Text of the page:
Adjustable backlighting is one of the many frills absent from the QuickFire Stealth. However, there are some function shortcuts for media controls and disabling the Windows key. The polling rate for PS/2 connections is adjustable, too, if you're into that sort of thing. Most folks will be hooking up the keyboard via USB, though.

Cooler Master sent us the version of the QuickFire Stealth with Cherry MX brown switches. These switches have a lighter response and a tactile "bump" at the actuation point, so they're excellent for typing. They're not the only option, either. Stealth variants are also available with MX red, blue, and green switches.

The MX red option is the only one that lacks a tactile bump. This switch type requires the same actuation force as the MX brown, but its linear stroke offers no tactile feedback. The MX blue and green switches are more heavily weighted, and both offer tactile feedback in addition to an audible click at the actuation point. The green switch is the stiffer of the two.

Cyril's Rosewill RK-9000 round-up covers the characteristics of the main MX switch types, and he also looked at the rarer green switches in a separate article. Both are recommended reading for those unfamiliar with the rainbow of Cherry MX choices.

On the QuickFire Stealth, the keys respond with the precise, mechanical chunkiness I've come to expect from Cherry switches. This key feel is consistent across the board, too. Bottoming out on this board's firm foundation is especially satisfying, in part due to the accompanying soundtrack. Blowing through keystrokes produces a staccato of sharp clacks that are music to my ears. The MX brown switches are largely silent until they hit bottom, so it's still possible to type quietly—or at least quieter.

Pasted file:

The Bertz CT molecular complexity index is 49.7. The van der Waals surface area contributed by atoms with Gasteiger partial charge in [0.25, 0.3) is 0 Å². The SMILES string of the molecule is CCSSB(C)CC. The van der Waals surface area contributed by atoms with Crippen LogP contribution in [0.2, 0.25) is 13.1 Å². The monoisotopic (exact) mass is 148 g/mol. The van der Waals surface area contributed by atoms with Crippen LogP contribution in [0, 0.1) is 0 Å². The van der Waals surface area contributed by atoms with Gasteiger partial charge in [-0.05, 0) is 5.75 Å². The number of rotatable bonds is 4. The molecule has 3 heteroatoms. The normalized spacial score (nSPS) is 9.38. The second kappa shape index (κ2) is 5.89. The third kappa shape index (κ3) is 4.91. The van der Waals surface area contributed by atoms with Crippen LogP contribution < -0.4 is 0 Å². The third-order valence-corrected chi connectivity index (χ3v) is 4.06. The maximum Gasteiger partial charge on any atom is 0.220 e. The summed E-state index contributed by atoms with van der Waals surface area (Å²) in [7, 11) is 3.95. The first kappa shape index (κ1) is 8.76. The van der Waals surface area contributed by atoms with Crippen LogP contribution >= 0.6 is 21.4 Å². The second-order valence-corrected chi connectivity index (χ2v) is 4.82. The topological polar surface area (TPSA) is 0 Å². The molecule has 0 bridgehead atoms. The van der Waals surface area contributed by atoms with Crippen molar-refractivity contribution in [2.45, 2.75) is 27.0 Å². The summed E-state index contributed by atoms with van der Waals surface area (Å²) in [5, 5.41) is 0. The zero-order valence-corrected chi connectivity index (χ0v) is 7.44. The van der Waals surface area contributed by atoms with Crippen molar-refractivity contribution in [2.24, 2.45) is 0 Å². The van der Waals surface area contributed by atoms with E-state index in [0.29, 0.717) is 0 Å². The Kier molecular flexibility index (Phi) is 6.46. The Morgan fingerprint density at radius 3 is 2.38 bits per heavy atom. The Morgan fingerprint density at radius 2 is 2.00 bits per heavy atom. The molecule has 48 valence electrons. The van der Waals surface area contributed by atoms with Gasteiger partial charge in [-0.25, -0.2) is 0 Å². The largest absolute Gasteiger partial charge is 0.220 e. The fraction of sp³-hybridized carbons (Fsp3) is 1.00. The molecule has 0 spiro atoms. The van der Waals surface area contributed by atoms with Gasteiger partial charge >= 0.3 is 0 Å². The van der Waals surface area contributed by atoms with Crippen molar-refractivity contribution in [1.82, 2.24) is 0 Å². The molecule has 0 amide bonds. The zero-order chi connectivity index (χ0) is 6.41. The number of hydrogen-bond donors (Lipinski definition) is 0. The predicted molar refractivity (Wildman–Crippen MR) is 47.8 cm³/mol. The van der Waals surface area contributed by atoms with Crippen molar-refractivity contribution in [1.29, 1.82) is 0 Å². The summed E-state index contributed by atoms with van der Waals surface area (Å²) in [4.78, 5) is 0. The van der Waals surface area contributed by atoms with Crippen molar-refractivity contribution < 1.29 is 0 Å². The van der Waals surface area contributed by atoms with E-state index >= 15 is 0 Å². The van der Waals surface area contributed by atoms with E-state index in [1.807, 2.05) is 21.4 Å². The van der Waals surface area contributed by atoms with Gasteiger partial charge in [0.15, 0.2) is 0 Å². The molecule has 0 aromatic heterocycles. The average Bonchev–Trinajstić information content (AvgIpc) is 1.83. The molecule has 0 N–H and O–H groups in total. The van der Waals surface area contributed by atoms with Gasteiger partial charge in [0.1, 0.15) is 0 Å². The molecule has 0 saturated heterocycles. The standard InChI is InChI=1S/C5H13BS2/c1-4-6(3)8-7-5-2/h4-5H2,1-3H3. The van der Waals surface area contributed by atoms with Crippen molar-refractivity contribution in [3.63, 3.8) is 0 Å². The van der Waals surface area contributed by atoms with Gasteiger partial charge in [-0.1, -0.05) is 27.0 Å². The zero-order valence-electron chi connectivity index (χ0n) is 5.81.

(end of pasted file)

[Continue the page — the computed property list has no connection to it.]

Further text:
Flipping the QuickFire reveals a detachable USB cable measuring just under six feet long. Grooves in the underbelly hold the cable tightly and direct it out the top, left, or right side of the frame. The cable attaches to the keyboard via Mini USB, and the jack seems firmly anchored. Wedging the connector into the tight cut-out behind to the port is a little tricky, though. The tough, braided cable is easy to wrap around the keyboard, so there doesn't seem to be much point to removing it.

The only other items of note are a handful of replacement caps and the requisite key puller. I'm not sure why anyone would use the Cooler Master-branded caps, but gamers might want to highlight the WASD triangle in red, which is more visible with the lights off. Coloring and labels aside, the caps are identical to the standard ones.

The key puller is required to replace the caps, and it also comes in handy for cleaning. Removing accumulated dust, crumbs, and pet hair from between the keys is much easier with all the caps pulled off.

Right now, Newegg is selling the MX red and blue versions of the QuickFire Stealth for $90 apiece. The vendor doesn't have the MX brown variant in stock, but it's available at Amazon for $5 more. There's a much higher premium on the MX green unit, which is priced at $116.

Those prices aren't much lower those attached to full-sized keyboards with the same MX switches and similarly spartan features. The QuickFire Stealth seems to be well built, though, and the stealthy caps give it a distinctive look in a world filled with cookie-cutter designs. Kudos to Cooler Master for doing something original. Even if the QuickFire Stealth isn't for everyone, it's a very nice keyboard overall.

The Stealth also has a full-sized brother with a proper numpad attached. Cooler Master's website lists multiple variants of the larger QuickFire XT Stealth, each one with a different MX switch type. However, only the MX green version of the XT seems to be selling stateside, and then only from Cooler Master's online store.TR

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Tags: Input devices